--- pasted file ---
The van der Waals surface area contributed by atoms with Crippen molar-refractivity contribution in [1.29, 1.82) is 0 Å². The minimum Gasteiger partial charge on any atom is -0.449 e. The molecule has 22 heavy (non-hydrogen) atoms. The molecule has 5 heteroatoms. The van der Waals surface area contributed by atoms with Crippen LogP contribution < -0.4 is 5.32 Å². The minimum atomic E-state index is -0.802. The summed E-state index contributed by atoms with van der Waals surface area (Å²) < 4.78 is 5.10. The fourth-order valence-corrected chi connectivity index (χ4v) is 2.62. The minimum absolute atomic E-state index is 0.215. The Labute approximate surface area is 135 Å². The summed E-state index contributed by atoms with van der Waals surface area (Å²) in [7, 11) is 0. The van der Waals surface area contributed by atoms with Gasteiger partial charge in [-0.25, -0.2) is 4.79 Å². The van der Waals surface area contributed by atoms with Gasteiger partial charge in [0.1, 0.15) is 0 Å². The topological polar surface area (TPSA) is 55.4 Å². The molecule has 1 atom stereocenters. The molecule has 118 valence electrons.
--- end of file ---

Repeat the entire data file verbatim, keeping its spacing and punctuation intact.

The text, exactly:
The van der Waals surface area contributed by atoms with Crippen molar-refractivity contribution in [1.29, 1.82) is 0 Å². The minimum Gasteiger partial charge on any atom is -0.449 e. The molecule has 22 heavy (non-hydrogen) atoms. The molecule has 5 heteroatoms. The van der Waals surface area contributed by atoms with Crippen LogP contribution < -0.4 is 5.32 Å². The minimum atomic E-state index is -0.802. The summed E-state index contributed by atoms with van der Waals surface area (Å²) < 4.78 is 5.10. The fourth-order valence-corrected chi connectivity index (χ4v) is 2.62. The minimum absolute atomic E-state index is 0.215. The Labute approximate surface area is 135 Å². The summed E-state index contributed by atoms with van der Waals surface area (Å²) in [7, 11) is 0. The van der Waals surface area contributed by atoms with Gasteiger partial charge in [-0.25, -0.2) is 4.79 Å². The van der Waals surface area contributed by atoms with Gasteiger partial charge in [0.1, 0.15) is 0 Å². The topological polar surface area (TPSA) is 55.4 Å². The molecule has 1 atom stereocenters. The molecule has 118 valence electrons.